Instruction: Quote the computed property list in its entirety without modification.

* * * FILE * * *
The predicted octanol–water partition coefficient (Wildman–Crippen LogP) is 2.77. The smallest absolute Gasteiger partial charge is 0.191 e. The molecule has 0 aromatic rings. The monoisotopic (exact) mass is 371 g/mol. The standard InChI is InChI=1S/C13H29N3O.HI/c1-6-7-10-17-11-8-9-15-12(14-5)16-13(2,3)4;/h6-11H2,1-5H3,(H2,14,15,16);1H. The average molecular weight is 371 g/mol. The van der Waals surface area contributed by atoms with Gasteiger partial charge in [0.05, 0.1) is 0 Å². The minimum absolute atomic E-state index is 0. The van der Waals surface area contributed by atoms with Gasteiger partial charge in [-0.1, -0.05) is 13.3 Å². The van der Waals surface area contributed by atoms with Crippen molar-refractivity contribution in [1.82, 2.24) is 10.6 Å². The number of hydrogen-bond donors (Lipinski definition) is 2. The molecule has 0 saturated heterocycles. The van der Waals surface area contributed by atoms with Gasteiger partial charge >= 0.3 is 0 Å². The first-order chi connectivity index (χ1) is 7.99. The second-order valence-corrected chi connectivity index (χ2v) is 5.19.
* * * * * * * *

The predicted octanol–water partition coefficient (Wildman–Crippen LogP) is 2.77. The smallest absolute Gasteiger partial charge is 0.191 e. The molecule has 0 aromatic rings. The monoisotopic (exact) mass is 371 g/mol. The standard InChI is InChI=1S/C13H29N3O.HI/c1-6-7-10-17-11-8-9-15-12(14-5)16-13(2,3)4;/h6-11H2,1-5H3,(H2,14,15,16);1H. The average molecular weight is 371 g/mol. The van der Waals surface area contributed by atoms with Gasteiger partial charge in [0.05, 0.1) is 0 Å². The minimum absolute atomic E-state index is 0. The van der Waals surface area contributed by atoms with Gasteiger partial charge in [-0.1, -0.05) is 13.3 Å². The van der Waals surface area contributed by atoms with Crippen molar-refractivity contribution in [1.82, 2.24) is 10.6 Å². The number of hydrogen-bond donors (Lipinski definition) is 2. The molecule has 0 saturated heterocycles. The van der Waals surface area contributed by atoms with Gasteiger partial charge >= 0.3 is 0 Å². The first-order chi connectivity index (χ1) is 7.99. The second-order valence-corrected chi connectivity index (χ2v) is 5.19.